Considered as a whole, Chapter Ten is about Christ’s commissioning of John to pass along a preparatory revelation of the events to occur at the end of the Church Age, which I believe is about where we find ourselves in history. (Parenthetically, I say that because the fulfillment of the Great Commission seems both foreseeable and likely within the next century, if not sooner.) The contents of the Little Scroll are found in chapters eleven through twenty-two of the Book of Revelation. The Little Scroll reveals what Daniel 12 conceals. What was sealed to Daniel has been revealed to us by Christ via John in the Book of Revelation.
Count the characters. This chapter of Revelation presents listeners with a variety of characters. How many do you count? While some observers say Chapter Ten presents listeners with ten different characters, I see six fewer. No, not ten — only four. One, two, three, four, and no more characters are to be found in Chapter Ten. Of those four, one or two are primary and focal, while the other two are mostly peripheral. You might not agree with me. You might count more. How is it I count only four? Why so few?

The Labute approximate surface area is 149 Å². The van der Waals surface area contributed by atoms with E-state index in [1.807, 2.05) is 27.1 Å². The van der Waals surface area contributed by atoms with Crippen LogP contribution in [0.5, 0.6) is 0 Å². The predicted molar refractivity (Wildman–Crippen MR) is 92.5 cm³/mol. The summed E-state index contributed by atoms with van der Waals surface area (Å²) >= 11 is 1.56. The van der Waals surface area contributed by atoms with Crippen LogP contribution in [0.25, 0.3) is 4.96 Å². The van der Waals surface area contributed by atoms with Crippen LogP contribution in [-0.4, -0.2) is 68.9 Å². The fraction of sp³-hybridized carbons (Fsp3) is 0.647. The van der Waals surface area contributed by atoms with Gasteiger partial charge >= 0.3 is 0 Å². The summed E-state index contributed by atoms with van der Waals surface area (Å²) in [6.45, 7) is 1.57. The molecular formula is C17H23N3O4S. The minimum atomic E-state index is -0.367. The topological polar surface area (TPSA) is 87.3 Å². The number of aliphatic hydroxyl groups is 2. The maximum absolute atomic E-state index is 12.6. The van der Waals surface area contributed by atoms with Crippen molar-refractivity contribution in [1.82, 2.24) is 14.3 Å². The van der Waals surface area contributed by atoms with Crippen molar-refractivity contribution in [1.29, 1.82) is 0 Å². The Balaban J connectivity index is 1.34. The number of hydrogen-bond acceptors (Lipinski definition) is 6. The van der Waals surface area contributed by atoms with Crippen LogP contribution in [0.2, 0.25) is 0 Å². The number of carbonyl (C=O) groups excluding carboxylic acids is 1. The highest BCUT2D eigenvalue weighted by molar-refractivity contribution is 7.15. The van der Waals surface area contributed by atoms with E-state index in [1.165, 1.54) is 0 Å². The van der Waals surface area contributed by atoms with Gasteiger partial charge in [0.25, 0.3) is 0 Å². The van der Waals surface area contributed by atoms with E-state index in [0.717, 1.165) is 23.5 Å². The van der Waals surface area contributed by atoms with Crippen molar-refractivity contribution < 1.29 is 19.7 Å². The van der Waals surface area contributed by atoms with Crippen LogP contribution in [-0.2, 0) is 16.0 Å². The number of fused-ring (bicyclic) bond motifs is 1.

John, of course, counts as one character, albeit a relatively minor character. John serves throughout the Book of Revelation as the vision transcriber and as our narrator. For the most part, John quietly and inconspicuously narrates what he sees and hears, and does so whenever possible from the periphery. He does not focus on himself. That is true here in Chapter Ten, except for when he must eat the edible yet indigestible scroll. More on the edible scroll in a forthcoming blog cast.
The Seven Speaking Thunders count as a second character. I say they are a character, as opposed to an event, since they do more than rumble. They speak, and speak intelligibly. Although they are said to number seven, they neither do nor say anything obviously distinctive from each other, but appear to function just as one message bearer. Perhaps they spoke simultaneously in stereo surround sound or echoed the same message in turn; yet nothing in the text indicates that they delivered seven different messages. Again, the Seven Speaking Thunders seem to function narratively as just one character. Furthermore, the Thunders cannot be considered a major character in Chapter Ten, since they appear only briefly in verses 3 and 4, where they deliver a message that is curiously censored, and immediately so.